The president has continued to discuss the case with longtime attorney Marc Kasowitz, who originally led his legal team but stepped down last summer, as well as with Fox News host Jeanine Pirro, a former Westchester County prosecutor and longtime Trump friend.

An unnamed person familiar with the case told  Politico, "Trump should not be having any conversations about [the investigation] with anyone who is not officially representing him."

That's true, but what Trump should do and what Trump does are often very different things.

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Image: Eric Greitens

Sex scandal gets vastly more serious for Missouri's GOP governor

04/12/18 08:00AM

In contemporary politics, sex scandals are not always career-ending controversies. The public is often forgiving, for example, when politicians are contrite about mistakes in their personal lives.

But make no mistake: the allegations surrounding Missouri Gov. Eric Greitens (R) are vastly more serious than routine controversies about adultery. The Kansas City Star  reported overnight:

When she tried to leave, sobbing after a non-consensual sexual encounter, she says the man who would be governor physically stopped her.

What happened next, she testified under oath to a Missouri House committee investigating allegations of misconduct against Republican Gov. Eric Greitens, is spelled out in graphic detail in a 25-page report and transcripts of testimony that the lawmakers released Wednesday.

It's the first time the public has heard sworn testimony from the woman at the center of allegations of misconduct against the governor.

The full report is online here. I should emphasize that it's quite graphic and explains in some detail alleged non-consensual sexual assaults.

The governor, who's acknowledged the pre-election affair but who's denied criminal wrongdoing, was originally dealing with a controversy about blackmail. The findings from the state House committee -- which was led by members of Greitens' own party -- take the story in a qualitatively different, and more gut-wrenching, direction.

Nevertheless, the governor preempted yesterday's report with a forceful denial, and he insists his extra-marital affair was consensual.

The number of people sympathetic to his argument is shrinking. Missouri Attorney General Josh Hawley, a Republican U.S. Senate candidate and someone generally seen as a Greitens ally, has called on him to "resign immediately."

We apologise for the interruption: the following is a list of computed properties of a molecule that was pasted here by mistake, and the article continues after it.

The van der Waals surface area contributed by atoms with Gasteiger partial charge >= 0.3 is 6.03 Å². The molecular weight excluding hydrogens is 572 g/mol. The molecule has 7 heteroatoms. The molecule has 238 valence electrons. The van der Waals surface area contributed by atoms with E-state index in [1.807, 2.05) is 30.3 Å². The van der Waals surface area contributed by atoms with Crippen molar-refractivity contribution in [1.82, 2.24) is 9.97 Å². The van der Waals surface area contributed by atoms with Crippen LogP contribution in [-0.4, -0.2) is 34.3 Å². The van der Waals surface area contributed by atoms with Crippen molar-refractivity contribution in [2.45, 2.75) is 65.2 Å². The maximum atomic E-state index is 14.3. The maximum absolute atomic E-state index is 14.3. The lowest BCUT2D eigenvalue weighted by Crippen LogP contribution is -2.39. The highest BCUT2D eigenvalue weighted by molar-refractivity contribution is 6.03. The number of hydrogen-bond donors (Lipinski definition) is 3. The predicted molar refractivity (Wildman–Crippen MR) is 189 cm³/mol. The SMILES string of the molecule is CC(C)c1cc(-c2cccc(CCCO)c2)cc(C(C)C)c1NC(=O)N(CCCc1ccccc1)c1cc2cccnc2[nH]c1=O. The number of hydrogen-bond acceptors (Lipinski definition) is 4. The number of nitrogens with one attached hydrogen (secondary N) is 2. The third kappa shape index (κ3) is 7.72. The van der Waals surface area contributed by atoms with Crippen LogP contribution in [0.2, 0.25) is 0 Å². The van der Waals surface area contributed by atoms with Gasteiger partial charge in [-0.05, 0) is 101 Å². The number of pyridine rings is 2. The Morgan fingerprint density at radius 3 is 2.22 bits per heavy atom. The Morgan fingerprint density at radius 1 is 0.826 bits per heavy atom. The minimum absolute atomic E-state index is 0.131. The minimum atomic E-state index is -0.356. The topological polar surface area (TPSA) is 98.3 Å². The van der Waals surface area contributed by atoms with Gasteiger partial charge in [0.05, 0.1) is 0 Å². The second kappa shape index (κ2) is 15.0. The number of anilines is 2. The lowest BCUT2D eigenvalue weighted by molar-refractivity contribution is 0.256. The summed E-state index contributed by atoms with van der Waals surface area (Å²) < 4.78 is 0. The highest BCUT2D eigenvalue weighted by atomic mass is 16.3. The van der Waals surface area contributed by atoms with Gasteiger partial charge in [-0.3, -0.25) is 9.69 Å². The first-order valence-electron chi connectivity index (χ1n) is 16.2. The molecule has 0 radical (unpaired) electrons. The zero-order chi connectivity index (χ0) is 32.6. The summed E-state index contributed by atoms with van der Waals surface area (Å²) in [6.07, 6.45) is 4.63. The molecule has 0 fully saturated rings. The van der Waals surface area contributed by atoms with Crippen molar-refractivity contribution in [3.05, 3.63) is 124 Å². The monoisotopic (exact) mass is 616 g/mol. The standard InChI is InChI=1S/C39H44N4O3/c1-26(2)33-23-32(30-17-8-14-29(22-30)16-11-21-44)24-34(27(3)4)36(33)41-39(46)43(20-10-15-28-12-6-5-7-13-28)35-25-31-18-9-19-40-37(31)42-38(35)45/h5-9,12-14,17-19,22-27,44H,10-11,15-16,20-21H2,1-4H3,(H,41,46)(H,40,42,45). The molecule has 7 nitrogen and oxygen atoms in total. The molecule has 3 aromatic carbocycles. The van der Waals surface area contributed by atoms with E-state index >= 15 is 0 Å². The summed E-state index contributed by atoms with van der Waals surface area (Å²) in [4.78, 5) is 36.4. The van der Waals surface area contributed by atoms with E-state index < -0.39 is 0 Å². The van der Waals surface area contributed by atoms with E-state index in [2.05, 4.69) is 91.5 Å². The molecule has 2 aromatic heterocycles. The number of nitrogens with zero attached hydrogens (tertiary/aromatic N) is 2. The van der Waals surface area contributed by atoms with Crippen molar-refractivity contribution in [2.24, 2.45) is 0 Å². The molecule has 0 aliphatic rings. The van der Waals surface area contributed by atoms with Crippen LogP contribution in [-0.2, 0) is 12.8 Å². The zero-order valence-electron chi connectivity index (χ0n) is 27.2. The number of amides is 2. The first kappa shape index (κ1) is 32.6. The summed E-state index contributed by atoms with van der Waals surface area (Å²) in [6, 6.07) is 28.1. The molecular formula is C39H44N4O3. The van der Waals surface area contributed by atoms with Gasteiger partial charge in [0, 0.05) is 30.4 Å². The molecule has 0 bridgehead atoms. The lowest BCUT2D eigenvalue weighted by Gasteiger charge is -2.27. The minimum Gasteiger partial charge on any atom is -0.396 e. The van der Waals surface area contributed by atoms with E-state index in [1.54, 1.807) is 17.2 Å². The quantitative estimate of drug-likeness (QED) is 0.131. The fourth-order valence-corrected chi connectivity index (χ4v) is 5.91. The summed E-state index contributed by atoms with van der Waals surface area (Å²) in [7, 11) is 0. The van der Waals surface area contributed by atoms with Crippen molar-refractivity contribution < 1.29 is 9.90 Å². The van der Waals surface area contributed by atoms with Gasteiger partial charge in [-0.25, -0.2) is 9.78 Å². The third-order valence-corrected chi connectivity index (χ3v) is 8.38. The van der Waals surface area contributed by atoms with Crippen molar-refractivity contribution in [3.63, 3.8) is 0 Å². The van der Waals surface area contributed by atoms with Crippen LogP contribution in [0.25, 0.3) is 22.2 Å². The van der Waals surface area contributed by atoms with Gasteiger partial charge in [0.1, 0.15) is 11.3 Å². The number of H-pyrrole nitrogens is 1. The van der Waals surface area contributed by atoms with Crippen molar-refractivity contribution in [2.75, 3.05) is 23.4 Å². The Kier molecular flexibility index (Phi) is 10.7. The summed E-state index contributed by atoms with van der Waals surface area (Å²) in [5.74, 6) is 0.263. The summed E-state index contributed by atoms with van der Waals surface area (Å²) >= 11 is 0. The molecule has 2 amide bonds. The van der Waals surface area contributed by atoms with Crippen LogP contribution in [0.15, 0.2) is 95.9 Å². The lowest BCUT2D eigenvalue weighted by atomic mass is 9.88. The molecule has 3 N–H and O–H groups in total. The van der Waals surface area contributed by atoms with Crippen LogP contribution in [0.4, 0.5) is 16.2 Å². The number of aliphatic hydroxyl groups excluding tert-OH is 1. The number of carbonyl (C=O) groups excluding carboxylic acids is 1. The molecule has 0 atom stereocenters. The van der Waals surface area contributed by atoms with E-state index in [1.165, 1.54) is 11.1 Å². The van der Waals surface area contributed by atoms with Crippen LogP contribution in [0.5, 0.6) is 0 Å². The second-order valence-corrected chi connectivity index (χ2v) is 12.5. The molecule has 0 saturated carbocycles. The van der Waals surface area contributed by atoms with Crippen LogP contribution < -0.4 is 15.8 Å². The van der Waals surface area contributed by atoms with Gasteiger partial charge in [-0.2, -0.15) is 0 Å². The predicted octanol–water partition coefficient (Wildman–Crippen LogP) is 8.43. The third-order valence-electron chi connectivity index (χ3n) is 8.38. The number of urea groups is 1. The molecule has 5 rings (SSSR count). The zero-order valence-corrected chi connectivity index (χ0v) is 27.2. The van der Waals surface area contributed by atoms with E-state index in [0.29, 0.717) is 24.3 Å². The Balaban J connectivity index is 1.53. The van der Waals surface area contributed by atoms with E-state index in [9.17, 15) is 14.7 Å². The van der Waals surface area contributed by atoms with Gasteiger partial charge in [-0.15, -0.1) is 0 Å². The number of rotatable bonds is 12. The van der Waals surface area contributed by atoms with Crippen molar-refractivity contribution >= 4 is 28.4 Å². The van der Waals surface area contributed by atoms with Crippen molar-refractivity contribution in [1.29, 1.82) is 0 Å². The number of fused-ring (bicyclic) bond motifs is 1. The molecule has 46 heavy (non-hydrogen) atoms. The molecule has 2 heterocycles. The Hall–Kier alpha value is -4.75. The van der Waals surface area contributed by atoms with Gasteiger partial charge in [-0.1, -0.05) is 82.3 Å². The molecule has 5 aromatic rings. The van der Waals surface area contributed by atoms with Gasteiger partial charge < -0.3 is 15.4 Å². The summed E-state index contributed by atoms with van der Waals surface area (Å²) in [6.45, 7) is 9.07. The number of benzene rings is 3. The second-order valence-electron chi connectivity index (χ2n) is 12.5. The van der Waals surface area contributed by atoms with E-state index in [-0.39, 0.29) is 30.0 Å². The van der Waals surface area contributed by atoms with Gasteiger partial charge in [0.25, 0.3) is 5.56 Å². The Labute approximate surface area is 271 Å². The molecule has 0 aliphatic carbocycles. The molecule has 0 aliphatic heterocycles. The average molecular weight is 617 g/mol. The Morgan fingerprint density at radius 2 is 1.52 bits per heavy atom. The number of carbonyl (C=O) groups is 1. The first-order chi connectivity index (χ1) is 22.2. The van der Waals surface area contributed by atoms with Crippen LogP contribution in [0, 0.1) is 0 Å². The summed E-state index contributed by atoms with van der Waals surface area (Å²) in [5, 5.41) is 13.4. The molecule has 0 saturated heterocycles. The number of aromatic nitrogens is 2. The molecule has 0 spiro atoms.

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Image: FILE PHOTO: FBI Director Mueller testifies on Capitol Hill in Washington

Exclusive: DoJ letter shows scope of Mueller evidence collection

04/11/18 11:39PM

The Rachel Maddow Show has obtained exclusively a collection of previously unreported documents. Among them are handwritten notes, now confirmed by The Washington Post as having been taken by then acting deputy attorney general Dana Boente, recording his conversation with James Comey about Comey's interactions with Donald Trump.

The collection of documents also includes a letter in which Boente informs the Department of Justice that he has been asked to give testimony to Robert Mueller's investigation, and another letter declaring that Boente's notes on his talks with Comey are not Top Secret.

Rachel Maddow reported additionally on Wednesday on another letter obtained exclusively by TRMS. The letter, from Scott Schools, the top career official at the Justice Department, informs other top DoJ officials that they've been asked to preserve any "Documents and Responsive Materials" related to Donald Trump's firing of James Comey or the investigation into whether the Trump campaign colluded with Russia's intrusion in the 2016 election.

Below is a rush transcript of Maddow's reporting on that document:

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About The Rachel Maddow Show

Launched in 2008, “The Rachel Maddow Show” follows the machinations of policy making in America, from local political activism to international diplomacy. Rachel Maddow looks past the distractions of political theater and stunts and focuses on the legislative proposals and policies that shape American life - as well as the people making and influencing those policies and their ultimate outcome, intended or otherwise.